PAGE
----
David B. Rondeau
2003

Another interesting way to think about behavior change is to consider
changes that *do not require software design*. What if we took some
of the ideas from the "Some of the non-software things that
interaction designers do" thread?
http://www.ixda.org/discuss.php?post=40619

Some will argue that interaction design is only about designing
technology related things, but I disagree. I strongly believe that
you could use a process like Contextual Design to design *life
practices*. (Disclosure: I work for InContext Design. If you want to
know more about the process go to
http://www.incontextdesign.com/cd/methodology.html)
By that, I mean activities that people do in the context of
life%u2014not work%u2014that don't rely on technology or software,
but still provide value by helping to support or change behavior.

One example of this, that I often think about is *recycling*. Why is
it so hard for people to recycle? Why don't we recycle more? What
gets in the way of us recycling? How can we increase the number of
people who recycle and the amount that gets recycled?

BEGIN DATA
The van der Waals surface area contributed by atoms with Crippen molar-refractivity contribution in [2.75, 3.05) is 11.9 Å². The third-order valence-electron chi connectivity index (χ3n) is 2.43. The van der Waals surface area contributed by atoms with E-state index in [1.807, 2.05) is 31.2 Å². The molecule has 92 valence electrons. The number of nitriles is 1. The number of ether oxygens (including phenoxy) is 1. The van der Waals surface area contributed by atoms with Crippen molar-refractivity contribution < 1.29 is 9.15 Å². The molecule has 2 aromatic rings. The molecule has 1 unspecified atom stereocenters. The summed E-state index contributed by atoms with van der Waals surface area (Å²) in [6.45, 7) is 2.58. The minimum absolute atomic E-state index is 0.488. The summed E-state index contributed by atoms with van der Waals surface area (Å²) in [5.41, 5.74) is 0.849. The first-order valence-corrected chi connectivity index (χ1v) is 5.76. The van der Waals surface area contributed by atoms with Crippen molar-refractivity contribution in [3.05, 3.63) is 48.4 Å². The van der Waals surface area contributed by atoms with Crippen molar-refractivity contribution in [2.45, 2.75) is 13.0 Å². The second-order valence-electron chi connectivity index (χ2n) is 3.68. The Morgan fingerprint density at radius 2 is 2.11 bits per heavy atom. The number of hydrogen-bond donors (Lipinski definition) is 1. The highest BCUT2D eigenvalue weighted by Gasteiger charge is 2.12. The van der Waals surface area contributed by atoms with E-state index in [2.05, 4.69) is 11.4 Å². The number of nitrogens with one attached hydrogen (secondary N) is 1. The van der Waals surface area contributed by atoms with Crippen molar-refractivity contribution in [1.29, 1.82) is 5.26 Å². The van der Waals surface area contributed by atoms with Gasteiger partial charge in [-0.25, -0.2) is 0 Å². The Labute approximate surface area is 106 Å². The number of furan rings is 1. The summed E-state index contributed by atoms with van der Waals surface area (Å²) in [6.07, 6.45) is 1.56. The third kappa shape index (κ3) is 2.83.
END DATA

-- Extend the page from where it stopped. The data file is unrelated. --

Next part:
I can imagine solutions to this problem that have nothing to do with
technology: designing better print materials to help people identify
what can be recycled, creating outreach programs to explain the
benefits of recycling, designing better recycling bins that make it
easier to sort recyclables and get them out to the curb, and
designing all of this in a way that understands people's motivations
and how to effectively change people's behaviors. (I'm not going to
get into all the other aspects of recycling that would also need to
be addressed, like: manufacturing, packaging, or creating a market
for recycled materials.)

If we don't think about the *whole life practice* and design the
*whole experience*, then it is going to be very difficult to achieve
the goal of more recycling. This is where user-centered design and
interaction design can have a huge impact. By understanding human
behavior and people's actual life practices, we can design services
and products that *fit into our lives* and help us change for the
better.

David B. Rondeau
Design Chair
InContext Design (http://www.incontextdesign.com)

Twitter: dbrondeau